Channel Your Inner Hoon at Team O'Neil Rally School
Most people learn about driving from their parents and in a completely boring driver's education class that they are forced to take in high school. The intent is to make sure we know enough not to kill ourselves when we get a license. Team O'Neil Rally School in Dalton, New Hampshire aims to teach the fun stuff that can also help keep you out of trouble. Tucked away in the New Hampshire White Mountains, the rally school opened its doors in 1997 with nothing more than a skid pad and a slalom. Today, it is over 600-acres, with 10 miles of courses designed to teach and test students. It's the creation of five-time North American rally champion, Tim O'Neil, who personally selects the staff of experts. They teach attendees how to drive on loose surfaces and how to better control a car. You can walk through the door with zero experience and walk out a better driver, which is exactly what I did recently. RELATED: Inside Team O'Neil: A Snow-Lover's Paradise
Ford invited a small group of journalists up to Team O'Neil, where we had the chance to meet Ken Block and go for an insane ride before learning a little about how he does what he does. Ken Block, I am not, but in only a few hours, the instructors taught us an incredible amount about driving in the dirt.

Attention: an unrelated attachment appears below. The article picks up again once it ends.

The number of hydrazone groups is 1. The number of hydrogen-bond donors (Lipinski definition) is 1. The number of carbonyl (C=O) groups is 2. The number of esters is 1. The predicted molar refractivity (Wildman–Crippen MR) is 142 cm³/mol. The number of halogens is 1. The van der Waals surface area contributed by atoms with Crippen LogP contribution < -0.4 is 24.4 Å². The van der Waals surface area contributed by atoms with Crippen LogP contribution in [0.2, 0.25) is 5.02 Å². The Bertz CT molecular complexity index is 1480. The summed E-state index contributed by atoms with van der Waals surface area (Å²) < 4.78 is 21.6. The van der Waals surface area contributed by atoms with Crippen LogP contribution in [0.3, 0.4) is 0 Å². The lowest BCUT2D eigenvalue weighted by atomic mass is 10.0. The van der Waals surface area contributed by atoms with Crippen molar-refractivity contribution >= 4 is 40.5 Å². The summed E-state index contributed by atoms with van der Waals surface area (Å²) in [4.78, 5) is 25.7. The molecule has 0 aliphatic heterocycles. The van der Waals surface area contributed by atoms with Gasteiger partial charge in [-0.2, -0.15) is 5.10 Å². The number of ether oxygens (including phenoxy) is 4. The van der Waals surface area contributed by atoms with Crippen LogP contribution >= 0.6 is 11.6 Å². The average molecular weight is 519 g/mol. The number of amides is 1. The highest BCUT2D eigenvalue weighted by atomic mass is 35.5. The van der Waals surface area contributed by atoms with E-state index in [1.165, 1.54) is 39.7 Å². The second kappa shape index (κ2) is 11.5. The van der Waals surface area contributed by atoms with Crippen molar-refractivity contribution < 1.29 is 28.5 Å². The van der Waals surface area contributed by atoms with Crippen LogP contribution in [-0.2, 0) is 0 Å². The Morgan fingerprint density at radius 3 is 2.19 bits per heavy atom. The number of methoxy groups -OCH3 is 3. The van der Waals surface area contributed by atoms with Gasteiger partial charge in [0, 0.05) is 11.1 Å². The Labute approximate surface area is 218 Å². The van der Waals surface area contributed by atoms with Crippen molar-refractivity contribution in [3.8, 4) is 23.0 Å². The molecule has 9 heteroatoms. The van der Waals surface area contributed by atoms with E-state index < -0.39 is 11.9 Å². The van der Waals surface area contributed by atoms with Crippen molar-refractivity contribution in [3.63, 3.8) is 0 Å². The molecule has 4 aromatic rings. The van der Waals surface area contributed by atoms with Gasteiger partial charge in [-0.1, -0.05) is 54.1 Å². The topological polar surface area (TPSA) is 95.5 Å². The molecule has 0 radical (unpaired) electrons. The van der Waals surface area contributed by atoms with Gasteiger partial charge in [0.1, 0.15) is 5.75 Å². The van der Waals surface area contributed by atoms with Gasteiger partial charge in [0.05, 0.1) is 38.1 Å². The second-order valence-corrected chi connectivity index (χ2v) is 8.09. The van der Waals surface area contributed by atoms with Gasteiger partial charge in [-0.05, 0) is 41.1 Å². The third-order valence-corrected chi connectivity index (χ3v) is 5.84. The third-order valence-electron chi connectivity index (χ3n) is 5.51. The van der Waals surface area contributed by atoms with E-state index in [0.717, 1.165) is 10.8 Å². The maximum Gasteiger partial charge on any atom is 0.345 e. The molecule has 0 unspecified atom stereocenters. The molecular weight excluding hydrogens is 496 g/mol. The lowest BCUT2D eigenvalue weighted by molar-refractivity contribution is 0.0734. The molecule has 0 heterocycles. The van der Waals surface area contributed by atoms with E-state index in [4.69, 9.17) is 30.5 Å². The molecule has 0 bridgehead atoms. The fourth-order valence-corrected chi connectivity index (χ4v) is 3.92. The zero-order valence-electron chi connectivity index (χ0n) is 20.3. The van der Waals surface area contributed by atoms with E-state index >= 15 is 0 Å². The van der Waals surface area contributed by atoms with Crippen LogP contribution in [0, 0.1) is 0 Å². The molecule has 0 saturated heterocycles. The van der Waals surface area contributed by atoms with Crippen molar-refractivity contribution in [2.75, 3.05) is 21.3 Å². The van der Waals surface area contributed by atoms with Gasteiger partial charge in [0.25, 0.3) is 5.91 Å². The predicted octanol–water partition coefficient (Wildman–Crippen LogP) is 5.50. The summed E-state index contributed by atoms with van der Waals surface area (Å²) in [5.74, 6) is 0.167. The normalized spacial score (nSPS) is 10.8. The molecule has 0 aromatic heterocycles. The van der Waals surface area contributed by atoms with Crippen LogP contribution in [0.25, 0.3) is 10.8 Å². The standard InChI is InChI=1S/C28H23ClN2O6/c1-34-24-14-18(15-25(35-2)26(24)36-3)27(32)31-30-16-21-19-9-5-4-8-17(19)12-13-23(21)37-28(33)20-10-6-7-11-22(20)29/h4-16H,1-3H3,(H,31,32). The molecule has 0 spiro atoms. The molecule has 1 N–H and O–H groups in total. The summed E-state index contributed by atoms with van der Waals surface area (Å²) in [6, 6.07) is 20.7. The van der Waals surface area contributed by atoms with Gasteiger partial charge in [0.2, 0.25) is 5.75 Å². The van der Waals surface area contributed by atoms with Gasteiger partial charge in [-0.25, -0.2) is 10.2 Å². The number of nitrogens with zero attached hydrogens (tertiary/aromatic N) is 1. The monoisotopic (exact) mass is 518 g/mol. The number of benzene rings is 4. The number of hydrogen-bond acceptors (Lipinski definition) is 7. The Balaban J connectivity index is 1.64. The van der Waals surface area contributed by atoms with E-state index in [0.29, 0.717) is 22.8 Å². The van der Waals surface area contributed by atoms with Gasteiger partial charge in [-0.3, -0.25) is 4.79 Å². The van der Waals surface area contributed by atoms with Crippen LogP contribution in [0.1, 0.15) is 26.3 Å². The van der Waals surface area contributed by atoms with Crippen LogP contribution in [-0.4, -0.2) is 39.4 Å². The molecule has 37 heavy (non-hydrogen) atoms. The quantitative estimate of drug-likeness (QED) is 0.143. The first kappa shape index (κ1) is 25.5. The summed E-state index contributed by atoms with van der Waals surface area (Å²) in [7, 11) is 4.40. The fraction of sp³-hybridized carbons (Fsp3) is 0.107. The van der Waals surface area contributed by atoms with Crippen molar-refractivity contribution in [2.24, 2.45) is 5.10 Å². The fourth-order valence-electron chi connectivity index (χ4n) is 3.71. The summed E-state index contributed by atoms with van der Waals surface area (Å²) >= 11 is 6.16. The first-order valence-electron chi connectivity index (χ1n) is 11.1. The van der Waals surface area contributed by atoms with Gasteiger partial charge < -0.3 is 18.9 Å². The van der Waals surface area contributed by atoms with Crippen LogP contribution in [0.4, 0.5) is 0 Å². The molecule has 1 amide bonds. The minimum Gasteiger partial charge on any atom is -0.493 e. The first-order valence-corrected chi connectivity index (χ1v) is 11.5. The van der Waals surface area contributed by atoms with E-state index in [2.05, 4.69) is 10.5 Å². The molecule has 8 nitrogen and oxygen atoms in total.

The school partnered with Ford back in 2009, and we experienced a greatly abbreviated version of the Ford Fiesta Rally Experience. We drove a fleet of little green Fiestas through three different scenarios, each increasingly complex.
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Our first lesson was learning to steer using only the brake out on the skid pad. Left foot braking isn't something you do everyday, so getting it figured out took a few tries. All that muscle memory in your right foot doesn't magically appear in your left foot.
After a good many circles around the skid pad, we moved on to a slalom course to learn how to steer the front-wheel drive cars so that the end kicked out just enough without continuing right around to throw the car in a circle. Last up was the Scandinavian Flick which was the trickiest of the lot. It's a pendulum turn that briefly unbalances the car and produces a drift that looks damned impressive. Well, it looks damned impressive when you do it right and don't eat a cone. After a few tries, we all managed to pull it off.
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We learned in a few hours what most people learn over the course of a few days. I left wanting to go back, because I wanted to know more. The basics are good and although they can be learned in a few hours, muscle memory only comes with practice and that requires days.
Team O'Neil offers courses up to 5 days long so you get plenty of time to practice. There is also a winter safe school to help you learn what you need to know to stay on the road and not in the snowbank. The location is incredible and the instructors were fantastic. These guys know their stuff and they make it fun to learn. If you're looking for the chance to hoon around in the dirt and learn skills that will help keep you safe behind the wheel, spend a few days at Team O'Neil Rally School.